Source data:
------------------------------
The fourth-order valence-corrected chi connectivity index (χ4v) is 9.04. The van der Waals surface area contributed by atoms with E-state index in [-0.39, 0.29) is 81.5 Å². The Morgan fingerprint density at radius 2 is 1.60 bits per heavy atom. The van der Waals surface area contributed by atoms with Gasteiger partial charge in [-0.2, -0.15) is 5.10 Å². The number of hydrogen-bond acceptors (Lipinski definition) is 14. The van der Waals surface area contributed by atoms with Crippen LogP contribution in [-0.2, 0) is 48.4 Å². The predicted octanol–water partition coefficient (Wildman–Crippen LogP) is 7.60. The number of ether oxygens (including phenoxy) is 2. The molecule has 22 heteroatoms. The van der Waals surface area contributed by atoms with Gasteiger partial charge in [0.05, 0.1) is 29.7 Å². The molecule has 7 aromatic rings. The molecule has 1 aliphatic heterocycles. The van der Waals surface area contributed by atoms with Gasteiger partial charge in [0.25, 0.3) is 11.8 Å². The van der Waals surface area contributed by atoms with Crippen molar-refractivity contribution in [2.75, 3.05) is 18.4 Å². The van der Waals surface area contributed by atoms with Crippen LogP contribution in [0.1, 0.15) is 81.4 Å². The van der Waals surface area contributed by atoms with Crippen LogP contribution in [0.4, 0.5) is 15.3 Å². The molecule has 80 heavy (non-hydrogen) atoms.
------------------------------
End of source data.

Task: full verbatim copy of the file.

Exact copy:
The fourth-order valence-corrected chi connectivity index (χ4v) is 9.04. The van der Waals surface area contributed by atoms with E-state index in [-0.39, 0.29) is 81.5 Å². The Morgan fingerprint density at radius 2 is 1.60 bits per heavy atom. The van der Waals surface area contributed by atoms with Gasteiger partial charge in [-0.2, -0.15) is 5.10 Å². The number of hydrogen-bond acceptors (Lipinski definition) is 14. The van der Waals surface area contributed by atoms with Crippen LogP contribution in [-0.2, 0) is 48.4 Å². The predicted octanol–water partition coefficient (Wildman–Crippen LogP) is 7.60. The number of ether oxygens (including phenoxy) is 2. The molecule has 22 heteroatoms. The van der Waals surface area contributed by atoms with Gasteiger partial charge in [0.05, 0.1) is 29.7 Å². The molecule has 7 aromatic rings. The molecule has 1 aliphatic heterocycles. The van der Waals surface area contributed by atoms with Gasteiger partial charge in [0.25, 0.3) is 11.8 Å². The van der Waals surface area contributed by atoms with Crippen molar-refractivity contribution in [2.75, 3.05) is 18.4 Å². The van der Waals surface area contributed by atoms with Crippen LogP contribution in [0.1, 0.15) is 81.4 Å². The van der Waals surface area contributed by atoms with Crippen LogP contribution in [0.4, 0.5) is 15.3 Å². The molecule has 80 heavy (non-hydrogen) atoms.